COVID-19

Ontario Implements Third Emergency Order to Support Long-Term Care Homes Amid COVID-19 Outbreak – Updated April 15/20

The Government of Ontario implemented a third emergency order designed to ensure that residents of long-term care homes have the requisite care and protection amid the outbreak of COVID-19. More specifically, this temporary order implements more aggressive testing, screening, and surveillance of long-term care home residents and staff, takes additional steps to manage outbreaks and spread of the disease, and allows for the redeployment of health care workers into long-term care homes.

The most significant change seen under this order is the limiting of long-term care employees to work in only one location, beginning April 22, 2020. Long-term care providers must ensure that their employees only work in one-long term care home. Employees in this sector will no longer be able to work in multiple retirement homes or other health care settings.

An employee to whom this Order applies shall comply even if doing so would not be in compliance with the provisions of a collective agreement.

Emergency orders already in place in the long-term care sector authorize long-term care homes to take any reasonably necessary measure to respond to, prevent and alleviate the outbreak of COVID-19.

With regards to staffing, the order provides the following:

  • Long-term care home licensees may fill any staff position with the person who, in their reasonable opinion, has the adequate skills, training and knowledge to perform the duties required of the position;
  • Long-term care home licensees are not required to ensure that the minimum number of staffing hours set out in the Long-Term Care Homes Act and associated regulation are met for a position, provided all the care requirements associated with that position are met;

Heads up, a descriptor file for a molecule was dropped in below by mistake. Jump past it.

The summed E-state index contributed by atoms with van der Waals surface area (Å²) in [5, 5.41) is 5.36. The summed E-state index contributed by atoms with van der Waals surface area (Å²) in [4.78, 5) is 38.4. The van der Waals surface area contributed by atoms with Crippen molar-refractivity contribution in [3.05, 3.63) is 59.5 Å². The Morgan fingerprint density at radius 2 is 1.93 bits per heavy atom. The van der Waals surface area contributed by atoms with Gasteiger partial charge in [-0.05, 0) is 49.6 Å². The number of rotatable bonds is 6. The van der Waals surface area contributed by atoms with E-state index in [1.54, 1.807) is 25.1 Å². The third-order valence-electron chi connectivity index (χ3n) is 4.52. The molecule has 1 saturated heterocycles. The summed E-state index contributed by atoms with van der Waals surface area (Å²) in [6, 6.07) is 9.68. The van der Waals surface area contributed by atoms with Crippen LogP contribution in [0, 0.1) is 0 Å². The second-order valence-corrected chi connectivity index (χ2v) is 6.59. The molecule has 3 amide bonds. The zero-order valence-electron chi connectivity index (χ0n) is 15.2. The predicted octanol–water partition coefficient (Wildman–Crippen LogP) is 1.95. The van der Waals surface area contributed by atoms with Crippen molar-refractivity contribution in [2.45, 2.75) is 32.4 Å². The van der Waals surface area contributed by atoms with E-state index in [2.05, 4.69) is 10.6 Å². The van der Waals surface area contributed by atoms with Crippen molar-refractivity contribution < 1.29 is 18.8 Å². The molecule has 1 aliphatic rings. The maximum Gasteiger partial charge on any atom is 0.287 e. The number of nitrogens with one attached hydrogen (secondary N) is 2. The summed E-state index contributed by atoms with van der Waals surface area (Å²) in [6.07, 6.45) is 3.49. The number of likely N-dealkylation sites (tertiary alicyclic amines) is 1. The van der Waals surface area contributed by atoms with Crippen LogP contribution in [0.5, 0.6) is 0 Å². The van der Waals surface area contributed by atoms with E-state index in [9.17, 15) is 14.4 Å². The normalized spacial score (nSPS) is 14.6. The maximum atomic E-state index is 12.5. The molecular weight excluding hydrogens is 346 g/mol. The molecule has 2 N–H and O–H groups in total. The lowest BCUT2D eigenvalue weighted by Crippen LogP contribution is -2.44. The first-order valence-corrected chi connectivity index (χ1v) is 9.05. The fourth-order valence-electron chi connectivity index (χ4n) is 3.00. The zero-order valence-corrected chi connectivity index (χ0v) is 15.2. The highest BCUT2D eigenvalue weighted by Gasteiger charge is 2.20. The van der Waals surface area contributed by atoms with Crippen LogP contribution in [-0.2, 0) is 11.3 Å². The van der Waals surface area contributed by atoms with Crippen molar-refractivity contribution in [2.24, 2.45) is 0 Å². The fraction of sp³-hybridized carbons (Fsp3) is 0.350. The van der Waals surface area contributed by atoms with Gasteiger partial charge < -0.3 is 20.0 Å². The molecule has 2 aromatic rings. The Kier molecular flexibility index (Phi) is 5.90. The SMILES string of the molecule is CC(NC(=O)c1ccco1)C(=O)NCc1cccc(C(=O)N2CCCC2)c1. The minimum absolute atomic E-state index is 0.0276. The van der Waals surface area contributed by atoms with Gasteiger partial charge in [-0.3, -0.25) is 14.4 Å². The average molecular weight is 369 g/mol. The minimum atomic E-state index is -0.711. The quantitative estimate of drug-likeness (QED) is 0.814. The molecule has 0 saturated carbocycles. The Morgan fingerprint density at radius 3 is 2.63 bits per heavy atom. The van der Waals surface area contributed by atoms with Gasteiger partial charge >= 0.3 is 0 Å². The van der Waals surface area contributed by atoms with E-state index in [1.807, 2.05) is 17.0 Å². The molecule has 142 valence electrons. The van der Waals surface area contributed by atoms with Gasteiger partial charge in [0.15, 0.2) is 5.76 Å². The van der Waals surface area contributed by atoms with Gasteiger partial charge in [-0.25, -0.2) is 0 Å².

• Work that is normally restricted to employees within a bargaining-unit or covered by a collective agreement may be assigned to non-bargaining unit and non-unionized employees;
  • Long-term care home licensees are not required to meet the screening measures set out in the Long-Term Care Homes Act and associated regulation, provided they adopt other measures to ensure resident care and safety;
  • Long-term care home licensees are not required to meet the training and orientation requirements set out in the Long-Term Care Homes Act and associated regulation, provided they ensure staff and volunteers take measures to ensure resident care and safety; and
  • The order states that redeployment plans can be implemented without complying with provisions of a collective agreement, including lay-off, seniority/service or bumping provisions.

As well, the Ministry of Long-Term Care will also be redeploying its inspectors to provide additional assistance in long-term care homes as the province continues to combat the pandemic. These nurses, dieticians and physiotherapists will provide support to homes through various measures, including staff supply, care coordination, and other means of preventing and containing the virus.

Additional information on the steps that Ontario is taking to manage COVID-19 in the long-term care centre can be found here.

We will continue to update our clients with information as soon as it becomes available. If you have any questions about this topic, other COVID-19 related questions, or would like assistance with developing and/or reviewing pandemic plans, please do not hesitate to contact a Mathews Dinsdale lawyer, or refer to the Firm’s COVID-19 website resources.

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